Reading genomes, bit by bit

Because of genome sequencing technology, we have arrived at a remarkable time in biology. At last we can see the source code for life: the complete genomic DNA sequences that specify development, regulation, and function of organisms. But we still don't really understand how to read this trove of encoded information, and we don't really understand in any satisfying detail how it evolved.

Our laboratory develops computational methods for genome sequence analysis. We are particularly interested in methods for identifying remote evolutionary relationships between distantly related protein and RNA sequences.

We're a Howard Hughes Medical Institute laboratory at Harvard University, in the Molecular & Cellular Biology Department, with affiliations to Applied Mathematics, to the FAS Center for Systems Biology, and to the Center for Brain Science.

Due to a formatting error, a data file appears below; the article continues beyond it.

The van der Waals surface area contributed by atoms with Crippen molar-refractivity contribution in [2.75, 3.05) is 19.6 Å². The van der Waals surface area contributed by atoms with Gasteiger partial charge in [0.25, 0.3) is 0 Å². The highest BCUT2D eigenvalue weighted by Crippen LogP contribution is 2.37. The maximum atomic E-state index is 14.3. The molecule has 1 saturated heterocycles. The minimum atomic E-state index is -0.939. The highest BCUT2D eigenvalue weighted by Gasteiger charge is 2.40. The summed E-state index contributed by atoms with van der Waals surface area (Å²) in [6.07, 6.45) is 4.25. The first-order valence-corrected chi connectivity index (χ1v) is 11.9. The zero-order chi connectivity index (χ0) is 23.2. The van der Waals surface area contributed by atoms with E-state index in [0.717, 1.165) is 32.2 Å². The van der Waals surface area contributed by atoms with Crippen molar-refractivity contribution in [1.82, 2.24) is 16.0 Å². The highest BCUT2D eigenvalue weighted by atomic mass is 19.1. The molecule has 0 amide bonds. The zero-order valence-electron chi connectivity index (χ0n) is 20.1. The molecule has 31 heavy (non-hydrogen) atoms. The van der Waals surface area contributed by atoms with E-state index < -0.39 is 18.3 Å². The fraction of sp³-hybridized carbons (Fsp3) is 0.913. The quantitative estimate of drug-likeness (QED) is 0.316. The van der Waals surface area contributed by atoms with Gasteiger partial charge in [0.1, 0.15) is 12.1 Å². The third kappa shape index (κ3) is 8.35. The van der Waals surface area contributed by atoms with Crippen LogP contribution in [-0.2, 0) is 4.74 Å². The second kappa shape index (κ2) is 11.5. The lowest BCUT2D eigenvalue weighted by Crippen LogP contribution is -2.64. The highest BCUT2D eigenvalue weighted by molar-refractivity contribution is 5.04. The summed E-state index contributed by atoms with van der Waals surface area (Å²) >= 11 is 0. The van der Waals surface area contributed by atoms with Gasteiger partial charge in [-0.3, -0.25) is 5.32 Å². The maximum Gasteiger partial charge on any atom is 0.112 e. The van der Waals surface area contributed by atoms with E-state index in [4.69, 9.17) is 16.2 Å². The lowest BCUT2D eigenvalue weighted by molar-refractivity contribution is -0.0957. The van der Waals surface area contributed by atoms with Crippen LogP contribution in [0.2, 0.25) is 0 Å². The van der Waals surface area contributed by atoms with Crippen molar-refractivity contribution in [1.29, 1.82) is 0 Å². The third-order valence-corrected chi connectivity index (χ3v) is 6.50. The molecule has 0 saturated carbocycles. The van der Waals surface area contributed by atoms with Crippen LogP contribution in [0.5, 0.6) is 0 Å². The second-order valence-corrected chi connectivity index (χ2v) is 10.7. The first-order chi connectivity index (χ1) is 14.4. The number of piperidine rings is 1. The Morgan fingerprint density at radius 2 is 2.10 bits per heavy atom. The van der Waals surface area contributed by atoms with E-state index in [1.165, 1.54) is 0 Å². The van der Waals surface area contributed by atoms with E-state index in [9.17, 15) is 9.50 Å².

Recent publications

How to reach us

Department of Molecular & Cellular Biology
Harvard University
Northwest Building, Room 429
52 Oxford Street
Cambridge MA 02138, USA


Hidden Markov models for sequence profile analysis.


RNA structure analysis using covariance models.



Database of protein family alignments and hidden Markov models.


The Rfam database of RNA alignments, consensus secondary structures, and profile SCFGs.


The Dfam database of repetitive DNA sequence elements.